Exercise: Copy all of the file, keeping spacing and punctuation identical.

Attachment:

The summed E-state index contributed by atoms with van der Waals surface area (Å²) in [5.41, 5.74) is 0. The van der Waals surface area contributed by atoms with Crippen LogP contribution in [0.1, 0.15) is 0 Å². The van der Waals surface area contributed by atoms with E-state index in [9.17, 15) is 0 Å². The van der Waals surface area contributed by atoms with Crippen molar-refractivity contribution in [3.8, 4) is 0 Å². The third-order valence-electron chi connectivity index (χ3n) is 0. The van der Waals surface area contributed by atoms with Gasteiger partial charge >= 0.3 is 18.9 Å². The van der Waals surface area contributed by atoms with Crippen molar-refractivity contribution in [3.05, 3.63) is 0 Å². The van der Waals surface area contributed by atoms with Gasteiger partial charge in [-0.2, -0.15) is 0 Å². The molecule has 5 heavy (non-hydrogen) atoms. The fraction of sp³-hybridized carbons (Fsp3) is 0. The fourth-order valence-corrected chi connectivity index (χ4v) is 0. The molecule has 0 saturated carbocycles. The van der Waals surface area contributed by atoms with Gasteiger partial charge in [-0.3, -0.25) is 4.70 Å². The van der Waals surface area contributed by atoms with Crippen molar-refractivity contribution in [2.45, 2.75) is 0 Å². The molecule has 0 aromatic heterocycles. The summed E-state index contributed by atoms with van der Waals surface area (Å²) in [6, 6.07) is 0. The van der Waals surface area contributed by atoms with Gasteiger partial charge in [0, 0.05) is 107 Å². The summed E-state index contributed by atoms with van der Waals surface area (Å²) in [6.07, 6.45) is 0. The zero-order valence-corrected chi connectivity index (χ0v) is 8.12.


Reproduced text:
The summed E-state index contributed by atoms with van der Waals surface area (Å²) in [5.41, 5.74) is 0. The van der Waals surface area contributed by atoms with Crippen LogP contribution in [0.1, 0.15) is 0 Å². The van der Waals surface area contributed by atoms with E-state index in [9.17, 15) is 0 Å². The van der Waals surface area contributed by atoms with Crippen molar-refractivity contribution in [3.8, 4) is 0 Å². The third-order valence-electron chi connectivity index (χ3n) is 0. The van der Waals surface area contributed by atoms with Gasteiger partial charge >= 0.3 is 18.9 Å². The van der Waals surface area contributed by atoms with Crippen molar-refractivity contribution in [3.05, 3.63) is 0 Å². The van der Waals surface area contributed by atoms with Gasteiger partial charge in [-0.2, -0.15) is 0 Å². The molecule has 5 heavy (non-hydrogen) atoms. The fraction of sp³-hybridized carbons (Fsp3) is 0. The fourth-order valence-corrected chi connectivity index (χ4v) is 0. The molecule has 0 saturated carbocycles. The van der Waals surface area contributed by atoms with Gasteiger partial charge in [-0.3, -0.25) is 4.70 Å². The van der Waals surface area contributed by atoms with Crippen molar-refractivity contribution in [2.45, 2.75) is 0 Å². The molecule has 0 aromatic heterocycles. The summed E-state index contributed by atoms with van der Waals surface area (Å²) in [6, 6.07) is 0. The van der Waals surface area contributed by atoms with Gasteiger partial charge in [0, 0.05) is 107 Å². The summed E-state index contributed by atoms with van der Waals surface area (Å²) in [6.07, 6.45) is 0. The zero-order valence-corrected chi connectivity index (χ0v) is 8.12.